By Chinyere Anyanwu


The Nigerian Export Promotion Council (NEPC), an agency of the Federal Government, has embarked on training for cashew farmers in Imo State to ensure that the country produces more of the commodity for local consumption and exports, thereby, increasing both domestic and foreign exchange earnings.

The agency, at the weekend, organised an intensive training for 100 cashew farmers in the state, being one of the cashew producing states, which accounts for over 1,000 metric tonnes of the produce annually and has also helped the country in achieving N41.27 billion annual revenue on cashew produce exports.

The programme, which took place at NEPC’s office in Owerri, Imo State capital, was aimed at preparing cashew farmers on proper commercial production and processing for the purpose of export with a view to earning greater foreign exchange and revenue locally.

Speaking at the one-day quality improvement sensitisation programme held for  stakeholders in Owerri on cashew value chain development, the Executive Director of NEPC, Nonye Ayeni, said the training was necessary to consolidate efforts so far made in cashew production, processing and export.

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Ayeni, who was represented by the NEPC coordinator in Imo and national team lead on cashew, Anthony Ajuruchi, said that Nigeria being the fourth in the world and Africa’s highest producer of cashew should maintain its lead.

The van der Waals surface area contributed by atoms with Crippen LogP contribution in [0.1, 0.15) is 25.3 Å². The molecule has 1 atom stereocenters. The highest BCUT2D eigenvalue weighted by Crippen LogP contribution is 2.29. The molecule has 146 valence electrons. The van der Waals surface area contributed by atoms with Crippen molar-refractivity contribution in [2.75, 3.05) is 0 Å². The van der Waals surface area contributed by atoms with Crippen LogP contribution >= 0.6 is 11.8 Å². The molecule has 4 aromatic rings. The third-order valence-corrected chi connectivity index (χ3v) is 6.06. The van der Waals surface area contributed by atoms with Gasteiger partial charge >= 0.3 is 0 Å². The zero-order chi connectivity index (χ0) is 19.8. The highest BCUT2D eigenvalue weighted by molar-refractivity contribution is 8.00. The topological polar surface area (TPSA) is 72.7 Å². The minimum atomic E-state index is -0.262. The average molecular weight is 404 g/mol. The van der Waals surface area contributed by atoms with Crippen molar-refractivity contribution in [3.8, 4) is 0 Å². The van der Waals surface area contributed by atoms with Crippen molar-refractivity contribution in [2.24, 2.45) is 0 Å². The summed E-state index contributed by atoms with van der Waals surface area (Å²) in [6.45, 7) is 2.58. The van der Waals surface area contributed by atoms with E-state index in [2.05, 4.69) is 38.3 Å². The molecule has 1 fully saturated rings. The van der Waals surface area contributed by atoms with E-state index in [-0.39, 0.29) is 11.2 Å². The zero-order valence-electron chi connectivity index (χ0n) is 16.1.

Emphasising NEPC’s mantra on cashew production and exports, which is tagged, “Doubling Our Exports for Economic Growth and Job Creation”, Ayeni said, “cashew holds a huge foreign exchange potential for Nigeria and we cannot afford not to double our efforts, and as the highest producer of cashew in Africa, we have the potential for unparalleled greatness and we must harness it, hence this workshop.”

Ayeni, however, said that NEPC might consider supply of improved seedlings to committed farmers in Imo as an incentive to encourage cashew farming, adding that multinational organisations such as the African Alliance and GIZ are prepared for holistic partnerships with Nigerian farmers on processing to enable them meet increasing demand.

Also speaking, the pioneer president, National Cashew Association of Nigeria (NCAN) and member, Board of Trustees (BoT) of the association, Sunday Uzoechi, urged government at all levels to prioritise non-oil exports to revive the economy.

He also urged farmers, marketers and processors of cashew to recommit to its production for best results.

Chairman of NCAN in Imo, Simon Ezikeiheoma, said that a large production of cashew was ongoing in Okigwe, Okwudor and Awomamma areas of Imo State where there are large clusters, producing annually over 1000 metric tonnes of cashew.